Jack Layton accomplished the impossible (with a little help from the anti-Iggy movement)—now what?
I should start by telling you that you’re my MP.
That makes you my boss.
Great—so you have to answer all of my questions.
I’ll do my best.
This is the moment you’ve been waiting for—a chance to show that the NDP is a viable alternative as a governing party. How do you make sure you don’t blow it?
We’ve been around for 50 years in the House of Commons and in public life—from our earliest days with the contribution of Medicare and our work around the CPP. We’ve shown we’re able to add to good legislation and governance.
What is your response to the view that an NDP government would be bad for Canadian business—especially on Bay Street, where the Bob Rae years are remembered with fear and loathing?
Well, of course, Bob Rae’s no longer with the New Democrats. What business is looking for most is a stable set of rules, and that’s what an NDP government would offer, as well as making sure we have the basic infrastructure business needs: transportation, affordable housing, investment in arts and culture. Without those investments, you don’t have the kind of vibrant city that attracts business.
What about your proposal to raise corporate taxes? Wouldn’t that drive foreign investment away from Canada?
I don’t believe so. We’ve made a commitment to keep our corporate tax rate lower than that of our nearest trading partner, the U.S.
How do you justify your call to ban private health care clinics? Won’t that send thousands of patients back into an already strained public system?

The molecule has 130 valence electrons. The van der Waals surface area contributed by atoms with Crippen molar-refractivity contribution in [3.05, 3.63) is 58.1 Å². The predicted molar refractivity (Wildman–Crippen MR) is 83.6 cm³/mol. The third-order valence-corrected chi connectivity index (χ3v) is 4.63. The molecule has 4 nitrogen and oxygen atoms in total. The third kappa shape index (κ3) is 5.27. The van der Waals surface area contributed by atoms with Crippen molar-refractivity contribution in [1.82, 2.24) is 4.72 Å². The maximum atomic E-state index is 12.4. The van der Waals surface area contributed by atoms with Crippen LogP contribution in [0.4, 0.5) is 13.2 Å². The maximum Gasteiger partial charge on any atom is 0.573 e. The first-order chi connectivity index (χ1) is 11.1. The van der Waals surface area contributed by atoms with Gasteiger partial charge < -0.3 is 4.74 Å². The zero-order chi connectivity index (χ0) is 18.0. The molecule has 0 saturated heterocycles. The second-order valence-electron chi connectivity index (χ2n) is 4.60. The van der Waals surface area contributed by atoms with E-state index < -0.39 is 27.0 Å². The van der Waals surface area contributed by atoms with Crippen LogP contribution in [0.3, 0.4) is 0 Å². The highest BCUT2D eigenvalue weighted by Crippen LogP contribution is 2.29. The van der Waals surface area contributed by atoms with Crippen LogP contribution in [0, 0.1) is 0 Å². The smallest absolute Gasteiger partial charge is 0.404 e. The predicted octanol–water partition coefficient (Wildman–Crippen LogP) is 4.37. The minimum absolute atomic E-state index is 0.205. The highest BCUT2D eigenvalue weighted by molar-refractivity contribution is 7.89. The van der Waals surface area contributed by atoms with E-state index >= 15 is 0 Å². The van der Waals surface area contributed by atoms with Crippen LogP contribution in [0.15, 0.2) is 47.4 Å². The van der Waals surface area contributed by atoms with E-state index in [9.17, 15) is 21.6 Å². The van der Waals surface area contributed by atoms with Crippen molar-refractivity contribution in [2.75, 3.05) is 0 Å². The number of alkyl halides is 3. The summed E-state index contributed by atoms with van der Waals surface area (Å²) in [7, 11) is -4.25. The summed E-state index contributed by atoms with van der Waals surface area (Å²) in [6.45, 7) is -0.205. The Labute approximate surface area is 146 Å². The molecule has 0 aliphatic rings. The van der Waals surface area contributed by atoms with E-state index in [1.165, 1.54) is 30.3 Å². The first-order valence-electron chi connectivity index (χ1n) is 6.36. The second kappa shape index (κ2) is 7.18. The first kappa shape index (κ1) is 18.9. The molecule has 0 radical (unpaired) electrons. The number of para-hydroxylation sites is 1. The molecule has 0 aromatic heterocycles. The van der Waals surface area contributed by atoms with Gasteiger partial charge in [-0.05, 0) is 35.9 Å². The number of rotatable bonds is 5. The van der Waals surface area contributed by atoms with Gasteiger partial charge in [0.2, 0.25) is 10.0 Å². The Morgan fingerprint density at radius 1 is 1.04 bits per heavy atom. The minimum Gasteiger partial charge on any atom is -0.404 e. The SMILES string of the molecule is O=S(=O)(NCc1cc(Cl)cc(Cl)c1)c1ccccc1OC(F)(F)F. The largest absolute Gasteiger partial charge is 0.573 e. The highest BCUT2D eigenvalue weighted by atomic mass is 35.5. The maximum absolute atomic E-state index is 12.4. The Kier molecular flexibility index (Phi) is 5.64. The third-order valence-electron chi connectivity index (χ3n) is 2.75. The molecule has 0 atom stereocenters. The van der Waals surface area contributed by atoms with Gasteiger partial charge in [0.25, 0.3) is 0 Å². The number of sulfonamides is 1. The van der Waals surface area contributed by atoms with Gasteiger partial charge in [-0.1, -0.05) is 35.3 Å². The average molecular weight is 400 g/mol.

There really isn’t evidence of a speeding up of waiting times through privatization. And we’re not talking about closing down existing private operations, as long as they’re within the rules of the Canada Health Act. But reform of the public system is absolutely necessary. If medical staff in the public system get lured by private operators who pay more and offer more attractive working hours, before you know it, you have an insufficient number of health care professionals in the public system, and those who can’t afford the private system end up with longer waiting times. That would be wrong.
Given the rise of the NDP in Quebec, won’t you be beholden to Quebec at the expense of other regions, like Ontario?
That’s based on the notion that Canada is Balkanized and that we can’t bring people together. I think we can.
The day after the massage parlour story broke, your poll numbers with regard to trustworthiness, competence and vision rose from 80 per cent to 97 per cent. How do you explain that?
People don’t like smear politics, especially when there is no wrongdoing.
Speaking of trust, have you heard that your mustache is now being dubbed the “trustache”?
Ha! No, I hadn’t. That’s hysterical.
How will living in Stornoway compare to living in your house in Chinatown?
We’ll probably be here in Chinatown with Olivia’s mom more than this other place. When we’re in Ottawa we work. So we’ll be in our offices. I’ve never even seen the house.
You’ve never seen it? Apparently it’s a $4-million, nine-bedroom mansion that comes with a chauffeur, chef and housekeeper. Can the leader of the NDP have servants?
Well, I think it would be disrespectful if we were to say, “No, we won’t live there, we’re just going to leave this National Capital Commission building empty.” As for the chauffeur business—I just hope the new house is biking distance from Parliament Hill.